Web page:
The Army is warning soldiers to watch out for radioactive foreign
“It’s primarily Chinese,” a senior military officer told us. Other
radioactive equipment in Army hands includes stuff “from Third World
countries,” he said.
“Commanders of units that possess foreign military equipment must be
alert for the possibility that such equipment may contain radioactive
material,” the Oct. 22 memorandum states. “Examples follow:
“A. Displayed captured military vehicles have been found to have
dials and gauges that contain radium. In one instance, surveyors found a
foreign military vehicle in a public outdoor display at an Army activity
with a vandalized radium dial that had contaminated the vehicle and the
“B. Captured electronic equipment has been found to have radioactive
tubes and radioactive luminous markings. One device discovered on public
display at an Army museum emitted radiation levels that were well above
those allowed for unrestricted access. In another example, an
intelligence unit unknowingly held a device that contained so much
radioactive material that the unit required a Nuclear Regulatory
Commission license to legally possess it.”
The memorandum said the main dangers of contamination were posed by
gear with radium, strontium-90 and tritium. Tritium is a gas used to
enhance nuclear explosions.
The radioactive gear can be kept if it is denuclearized properly and
after surrounding areas are decontaminated.
Million Marine March
The Marine Corps’ opposition to building an Air Force memorial near
the revered Iwo Jima sculpture has reached a new intensity, perhaps not
felt since Marines planted the flag on that captured Japanese island.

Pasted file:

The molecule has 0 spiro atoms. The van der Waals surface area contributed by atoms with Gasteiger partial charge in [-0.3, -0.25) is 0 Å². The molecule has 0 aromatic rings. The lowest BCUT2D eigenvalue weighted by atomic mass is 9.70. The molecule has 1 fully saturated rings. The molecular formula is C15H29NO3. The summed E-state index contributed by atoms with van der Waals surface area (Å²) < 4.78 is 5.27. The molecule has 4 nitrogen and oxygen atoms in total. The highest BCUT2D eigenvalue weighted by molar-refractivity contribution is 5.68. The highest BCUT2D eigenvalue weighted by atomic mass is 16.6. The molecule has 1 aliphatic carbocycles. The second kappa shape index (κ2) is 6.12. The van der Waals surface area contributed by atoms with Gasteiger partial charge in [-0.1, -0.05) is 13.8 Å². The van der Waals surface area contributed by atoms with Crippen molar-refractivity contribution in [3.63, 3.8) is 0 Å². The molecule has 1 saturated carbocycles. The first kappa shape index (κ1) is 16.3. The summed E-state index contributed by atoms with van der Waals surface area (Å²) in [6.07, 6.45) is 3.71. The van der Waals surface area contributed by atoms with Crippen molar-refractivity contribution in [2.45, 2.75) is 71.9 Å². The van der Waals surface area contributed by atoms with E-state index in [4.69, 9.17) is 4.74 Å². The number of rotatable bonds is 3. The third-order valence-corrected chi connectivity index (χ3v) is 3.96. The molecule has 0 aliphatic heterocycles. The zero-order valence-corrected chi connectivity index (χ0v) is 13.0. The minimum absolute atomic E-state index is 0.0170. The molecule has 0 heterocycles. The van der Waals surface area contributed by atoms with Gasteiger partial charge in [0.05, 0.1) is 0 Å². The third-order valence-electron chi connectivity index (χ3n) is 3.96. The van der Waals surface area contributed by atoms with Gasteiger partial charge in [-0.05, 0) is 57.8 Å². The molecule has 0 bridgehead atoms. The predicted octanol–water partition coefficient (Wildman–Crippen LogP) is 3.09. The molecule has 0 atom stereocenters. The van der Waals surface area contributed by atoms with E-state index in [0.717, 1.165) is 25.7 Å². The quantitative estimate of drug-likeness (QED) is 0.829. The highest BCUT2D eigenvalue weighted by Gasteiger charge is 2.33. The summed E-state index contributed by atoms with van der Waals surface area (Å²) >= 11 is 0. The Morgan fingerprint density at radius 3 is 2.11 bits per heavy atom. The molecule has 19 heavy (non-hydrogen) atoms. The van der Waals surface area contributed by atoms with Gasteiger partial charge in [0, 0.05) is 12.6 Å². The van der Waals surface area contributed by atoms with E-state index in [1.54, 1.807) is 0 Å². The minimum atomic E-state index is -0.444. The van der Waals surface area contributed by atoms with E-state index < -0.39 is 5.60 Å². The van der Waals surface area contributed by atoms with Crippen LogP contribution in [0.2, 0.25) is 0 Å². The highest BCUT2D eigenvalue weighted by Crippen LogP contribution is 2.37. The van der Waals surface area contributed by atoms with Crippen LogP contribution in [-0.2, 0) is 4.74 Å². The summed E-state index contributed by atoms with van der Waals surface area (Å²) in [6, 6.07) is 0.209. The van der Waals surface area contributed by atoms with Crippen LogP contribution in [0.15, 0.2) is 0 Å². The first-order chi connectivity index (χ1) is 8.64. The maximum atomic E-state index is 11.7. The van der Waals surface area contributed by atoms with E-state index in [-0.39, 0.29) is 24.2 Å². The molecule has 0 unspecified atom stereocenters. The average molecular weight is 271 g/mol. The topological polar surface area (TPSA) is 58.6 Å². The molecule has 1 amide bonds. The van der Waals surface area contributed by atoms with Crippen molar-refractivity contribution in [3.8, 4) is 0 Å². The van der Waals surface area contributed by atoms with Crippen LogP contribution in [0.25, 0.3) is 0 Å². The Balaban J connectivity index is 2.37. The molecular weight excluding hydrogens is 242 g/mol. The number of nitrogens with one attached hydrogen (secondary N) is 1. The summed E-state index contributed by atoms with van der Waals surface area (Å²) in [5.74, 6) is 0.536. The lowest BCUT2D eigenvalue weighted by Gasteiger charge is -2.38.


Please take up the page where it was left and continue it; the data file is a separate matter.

And some top brass don’t like it.
Some Marines are trying to organize a million Marine march on
Washington to protest the government’s pending final site approval. The
Air Force memorial would sit a stone’s throw from Arlington National
Cemetery and within sight of the Iwo shrine.
With a rebellious march gaining momentum within the ranks, retired
Marine Lt. Gen. Charles Cooper has stepped in to try to kill the idea.
Gen. Cooper heads a committee dedicated to “saving” Iwo from the Air
Force invasion. He believes tact requires staying within the normal
hearing process. He is sending messages to colleagues to explain.
“I appreciate you informing me on your various activities,” Gen.
Cooper told one of the organizers. “As chairman of the Iwo Jima
Preservation Committee, allied with the Friends of Iwo Jima and Combat
Veteran of Iwo Jima, I have spent over two years in the uphill battle to
resist the efforts of the Air Force Memorial Foundation to build their
memorial in Iwo Jima Park.
“We have countless irons in the fire and our likelihood of victory
has never been more favorable than at present. I am deeply concerned
that your well-meaning efforts to rally Marines to this cause could
prove to be detrimental. Since learning of your efforts I have consulted
on many fronts and at this time I would like to ask you, from the
vantage point of having led this bitter fight for two years, in complete
harmony with the senior Marine Corps leadership, not to change the
chemistry or create a situation that we and the top echelons of the
Marine Corps cannot support. I simply ask you to trust us in what we are
Prueher on hold
Sen. Robert C. Smith yesterday quietly slammed an indefinite “hold”
on the nomination of retired Adm. Joseph Prueher to be the next
ambassador to China. The hold prevents the Senate from voting on the
ambassadorship and could kill it if the Senate recesses without voting.
The nomination seemed almost assured last week after Senate Foreign
Relations Committee Chairman Jesse Helms told Adm. Prueher’s wife to
“pack” for Beijing.
Now it is in limbo. Mr. Smith, New Hampshire Republican, is opposing
Prueher, the former commander of U.S. forces in the Pacific, because he
views the admiral as too pro-Beijing.
Some in the Pentagon agree. He so upset some officials during his
tour at Pacific Command he was once dubbed the “Panda-hugging Prueher,”